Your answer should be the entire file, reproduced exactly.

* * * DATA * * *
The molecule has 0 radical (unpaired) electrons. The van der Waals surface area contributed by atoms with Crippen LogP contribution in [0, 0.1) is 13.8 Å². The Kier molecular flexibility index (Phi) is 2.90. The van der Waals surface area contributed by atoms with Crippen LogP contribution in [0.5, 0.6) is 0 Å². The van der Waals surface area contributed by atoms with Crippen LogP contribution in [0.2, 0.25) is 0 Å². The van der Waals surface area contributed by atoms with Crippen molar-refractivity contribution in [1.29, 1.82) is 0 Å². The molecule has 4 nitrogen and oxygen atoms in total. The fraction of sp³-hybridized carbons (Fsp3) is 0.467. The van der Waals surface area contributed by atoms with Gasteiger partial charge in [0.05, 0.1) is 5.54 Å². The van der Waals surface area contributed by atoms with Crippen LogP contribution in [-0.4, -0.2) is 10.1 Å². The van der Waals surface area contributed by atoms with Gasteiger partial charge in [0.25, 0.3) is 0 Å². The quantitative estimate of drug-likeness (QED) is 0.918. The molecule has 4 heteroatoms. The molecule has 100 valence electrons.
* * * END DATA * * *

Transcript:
The molecule has 0 radical (unpaired) electrons. The van der Waals surface area contributed by atoms with Crippen LogP contribution in [0, 0.1) is 13.8 Å². The Kier molecular flexibility index (Phi) is 2.90. The van der Waals surface area contributed by atoms with Crippen LogP contribution in [0.5, 0.6) is 0 Å². The van der Waals surface area contributed by atoms with Crippen LogP contribution in [0.2, 0.25) is 0 Å². The van der Waals surface area contributed by atoms with Crippen molar-refractivity contribution in [1.29, 1.82) is 0 Å². The molecule has 4 nitrogen and oxygen atoms in total. The fraction of sp³-hybridized carbons (Fsp3) is 0.467. The van der Waals surface area contributed by atoms with Gasteiger partial charge in [0.05, 0.1) is 5.54 Å². The van der Waals surface area contributed by atoms with Crippen LogP contribution in [-0.4, -0.2) is 10.1 Å². The van der Waals surface area contributed by atoms with Gasteiger partial charge in [0.25, 0.3) is 0 Å². The quantitative estimate of drug-likeness (QED) is 0.918. The molecule has 4 heteroatoms. The molecule has 100 valence electrons.